Or, if a stubby fourship was dragging their net across the sky in a fighter sweep, and UCAV Alpha-2 detected the enema, but Delta-3 was the one that launched the CUDA that took out the J-31... who gets the kill? Lightning Rider Charlie because it was her UCAV that launched? Or does Charlie share the kill with Alpha? What if Lightning Rider Bravo first noticed the enema detected by Alpha-2 and that Delta-3 was in best position to prosecute and it was Bravo that hit the commit switch first? Does Bravo get the kill, Alpha and Charlie split half? Or Bravo half, Alpha&Charlie a quarter kill? So confusin' and brain hurtin'!
Take an F-16, stir in A-7, dollop of F-117, gob of F-22, dash of F/A-18, sprinkle with AV-8B, stir well + bake. Whaddya get? F-35.
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Unread post05 Feb 2020, 18:59

Its either the network as a whole that gets the kill, or the node that performed the last action that gets it.

The last action can be anything like shooting the missile or giving the last course correction to that missile.
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Unread post05 Feb 2020, 20:57

Haha. I assume the intel folks will just download the intel debrief on some app....save the pilot some time getting to the bar.

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Unread post05 Feb 2020, 22:18

Maybe it should be...

"Siri, how many kills did I get today? Barkeep!"

OR,

"Alexxa, how many kills did you get today?"

:D
Take an F-16, stir in A-7, dollop of F-117, gob of F-22, dash of F/A-18, sprinkle with AV-8B, stir well + bake. Whaddya get? F-35.
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Unread post06 Feb 2020, 01:18

I'm sure the Minister of Defence and the Prime Minister would claim the victory. ADF may get a line down the page of the official release. If they mentioned a squadron, it would be the wrong one. I doubt it would go further than that, back to the bar.
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Unread post25 Feb 2020, 17:21

Many thanks to 'Gums' for bringing this story to my attention. I found the news page very problematic so the entire story is below for EASY READING. Note the reference to the RECALCITRANT Canadian Government reluctance OR NOT <sigh> .
United Kingdom, Australia open F-35 lab at Eglin AFB
24 Feb 2020 Jim Thompson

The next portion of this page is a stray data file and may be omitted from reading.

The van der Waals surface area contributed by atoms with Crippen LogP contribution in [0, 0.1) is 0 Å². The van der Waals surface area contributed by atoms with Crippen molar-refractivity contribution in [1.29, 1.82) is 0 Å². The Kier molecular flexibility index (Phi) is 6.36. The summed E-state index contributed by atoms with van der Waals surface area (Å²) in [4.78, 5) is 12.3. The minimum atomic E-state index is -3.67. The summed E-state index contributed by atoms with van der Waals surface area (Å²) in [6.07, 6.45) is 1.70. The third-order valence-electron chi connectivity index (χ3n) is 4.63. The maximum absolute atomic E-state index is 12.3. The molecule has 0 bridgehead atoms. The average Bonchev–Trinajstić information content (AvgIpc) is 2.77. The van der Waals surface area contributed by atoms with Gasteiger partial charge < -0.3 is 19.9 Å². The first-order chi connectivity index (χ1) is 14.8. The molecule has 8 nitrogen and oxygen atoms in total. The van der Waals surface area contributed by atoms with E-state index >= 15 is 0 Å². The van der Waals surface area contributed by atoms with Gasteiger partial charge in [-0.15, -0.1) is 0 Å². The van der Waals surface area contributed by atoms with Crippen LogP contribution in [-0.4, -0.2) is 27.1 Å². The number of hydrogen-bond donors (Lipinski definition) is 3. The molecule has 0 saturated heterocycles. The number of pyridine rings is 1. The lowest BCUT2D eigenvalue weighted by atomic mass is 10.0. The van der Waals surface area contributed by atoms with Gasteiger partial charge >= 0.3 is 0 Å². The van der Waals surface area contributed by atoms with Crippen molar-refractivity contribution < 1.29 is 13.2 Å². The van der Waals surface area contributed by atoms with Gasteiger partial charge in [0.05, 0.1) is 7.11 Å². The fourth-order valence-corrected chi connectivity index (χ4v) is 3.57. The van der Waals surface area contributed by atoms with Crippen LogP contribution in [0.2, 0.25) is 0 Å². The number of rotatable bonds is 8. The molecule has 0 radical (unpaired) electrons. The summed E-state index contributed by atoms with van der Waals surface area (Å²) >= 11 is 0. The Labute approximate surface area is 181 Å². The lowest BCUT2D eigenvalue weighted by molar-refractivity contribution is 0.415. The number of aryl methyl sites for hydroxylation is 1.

"The Australia Canada United Kingdom Reprogramming Laboratory (ACURL), like the United States Reprogramming Laboratory immediately next door, and the nearby Norway Italy Reprogramming Laboratory, will be involved in the ongoing development of “mission data files” for the F-35.

EGLIN AFB — Representatives of the Royal Air Force, the Royal Navy and the Royal Australian Air Force held a ribbon-cutting Monday for a laboratory on Eglin Air Force Base that optimizes the performance of their F-35 stealth fighter jets.

The Australia Canada United Kingdom Reprogramming Laboratory (ACURL), like the United States Reprogramming Laboratory immediately next door, and the nearby Norway Italy Reprogramming Laboratory, will be involved in the ongoing development of “mission data files” for the F-35.

Since the partnership was formed, Canada has backed away from purchasing the F-35, but the laboratory will retain that country’s name. According to media reports, and information from Monday’s ribbon-cutting, there are indications Canada may wind up acquiring the F-35, and becoming part of the laboratory.

Briefly, the mission data files assist the F-35′s massive array of optical, electromagnetic and other sensors in identifying threats. That gives pilots the ability “to (execute) the mission with the jet doing a lot of the work,” according Royal Australian Air Force Wing Commander Joseph Bennett, ACURL’s commanding officer for engineering.

Because threats will be evolving during the F-35′s service life, the ACURL, along with the two other reprogramming laboratories, will be long-term fixtures on Eglin AFB as data files are updated. “We’ve got at least a 40-year footprint,” at the base, Bennett said.